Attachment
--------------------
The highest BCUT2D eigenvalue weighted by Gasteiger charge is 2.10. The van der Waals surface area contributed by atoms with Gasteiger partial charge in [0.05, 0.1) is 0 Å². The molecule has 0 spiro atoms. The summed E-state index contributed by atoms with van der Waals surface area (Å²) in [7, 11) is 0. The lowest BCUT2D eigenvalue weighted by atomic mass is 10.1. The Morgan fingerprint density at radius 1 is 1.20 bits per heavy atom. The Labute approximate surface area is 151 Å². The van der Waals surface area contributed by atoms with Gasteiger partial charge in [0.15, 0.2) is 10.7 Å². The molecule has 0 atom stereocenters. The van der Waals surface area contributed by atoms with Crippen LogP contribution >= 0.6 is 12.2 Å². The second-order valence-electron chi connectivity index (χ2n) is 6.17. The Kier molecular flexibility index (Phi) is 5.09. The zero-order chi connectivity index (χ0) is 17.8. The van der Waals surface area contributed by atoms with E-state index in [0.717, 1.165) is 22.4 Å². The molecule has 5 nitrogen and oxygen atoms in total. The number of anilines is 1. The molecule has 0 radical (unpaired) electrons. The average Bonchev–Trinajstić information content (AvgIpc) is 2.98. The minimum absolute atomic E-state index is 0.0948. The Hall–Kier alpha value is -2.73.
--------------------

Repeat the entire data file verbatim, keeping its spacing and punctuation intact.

The highest BCUT2D eigenvalue weighted by Gasteiger charge is 2.10. The van der Waals surface area contributed by atoms with Gasteiger partial charge in [0.05, 0.1) is 0 Å². The molecule has 0 spiro atoms. The summed E-state index contributed by atoms with van der Waals surface area (Å²) in [7, 11) is 0. The lowest BCUT2D eigenvalue weighted by atomic mass is 10.1. The Morgan fingerprint density at radius 1 is 1.20 bits per heavy atom. The Labute approximate surface area is 151 Å². The van der Waals surface area contributed by atoms with Gasteiger partial charge in [0.15, 0.2) is 10.7 Å². The molecule has 0 atom stereocenters. The van der Waals surface area contributed by atoms with Crippen LogP contribution >= 0.6 is 12.2 Å². The second-order valence-electron chi connectivity index (χ2n) is 6.17. The Kier molecular flexibility index (Phi) is 5.09. The zero-order chi connectivity index (χ0) is 17.8. The van der Waals surface area contributed by atoms with E-state index in [0.717, 1.165) is 22.4 Å². The molecule has 5 nitrogen and oxygen atoms in total. The number of anilines is 1. The molecule has 0 radical (unpaired) electrons. The average Bonchev–Trinajstić information content (AvgIpc) is 2.98. The minimum absolute atomic E-state index is 0.0948. The Hall–Kier alpha value is -2.73.